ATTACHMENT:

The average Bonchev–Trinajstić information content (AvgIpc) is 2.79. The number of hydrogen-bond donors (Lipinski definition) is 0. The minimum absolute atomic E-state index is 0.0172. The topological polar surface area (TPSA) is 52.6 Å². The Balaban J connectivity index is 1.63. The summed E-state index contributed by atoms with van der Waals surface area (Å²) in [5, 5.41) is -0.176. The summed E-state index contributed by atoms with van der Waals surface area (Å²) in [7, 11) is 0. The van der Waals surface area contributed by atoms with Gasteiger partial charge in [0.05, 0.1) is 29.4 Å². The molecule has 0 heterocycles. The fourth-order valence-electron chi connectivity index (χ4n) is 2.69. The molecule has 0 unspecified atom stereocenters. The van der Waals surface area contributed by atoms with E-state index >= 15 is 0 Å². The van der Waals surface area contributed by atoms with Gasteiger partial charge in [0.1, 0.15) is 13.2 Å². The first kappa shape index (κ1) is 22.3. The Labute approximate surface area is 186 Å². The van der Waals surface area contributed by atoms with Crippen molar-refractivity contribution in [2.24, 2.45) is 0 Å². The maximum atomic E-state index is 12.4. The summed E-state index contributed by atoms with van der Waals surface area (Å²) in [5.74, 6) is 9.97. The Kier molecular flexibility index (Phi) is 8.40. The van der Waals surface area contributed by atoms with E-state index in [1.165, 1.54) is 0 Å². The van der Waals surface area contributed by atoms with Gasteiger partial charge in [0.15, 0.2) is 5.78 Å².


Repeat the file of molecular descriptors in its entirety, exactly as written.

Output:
The average Bonchev–Trinajstić information content (AvgIpc) is 2.79. The number of hydrogen-bond donors (Lipinski definition) is 0. The minimum absolute atomic E-state index is 0.0172. The topological polar surface area (TPSA) is 52.6 Å². The Balaban J connectivity index is 1.63. The summed E-state index contributed by atoms with van der Waals surface area (Å²) in [5, 5.41) is -0.176. The summed E-state index contributed by atoms with van der Waals surface area (Å²) in [7, 11) is 0. The van der Waals surface area contributed by atoms with Gasteiger partial charge in [0.05, 0.1) is 29.4 Å². The molecule has 0 heterocycles. The fourth-order valence-electron chi connectivity index (χ4n) is 2.69. The molecule has 0 unspecified atom stereocenters. The van der Waals surface area contributed by atoms with E-state index >= 15 is 0 Å². The van der Waals surface area contributed by atoms with Gasteiger partial charge in [0.1, 0.15) is 13.2 Å². The first kappa shape index (κ1) is 22.3. The Labute approximate surface area is 186 Å². The van der Waals surface area contributed by atoms with Crippen molar-refractivity contribution in [2.24, 2.45) is 0 Å². The maximum atomic E-state index is 12.4. The summed E-state index contributed by atoms with van der Waals surface area (Å²) in [5.74, 6) is 9.97. The Kier molecular flexibility index (Phi) is 8.40. The van der Waals surface area contributed by atoms with E-state index in [1.165, 1.54) is 0 Å². The van der Waals surface area contributed by atoms with Gasteiger partial charge in [0.15, 0.2) is 5.78 Å².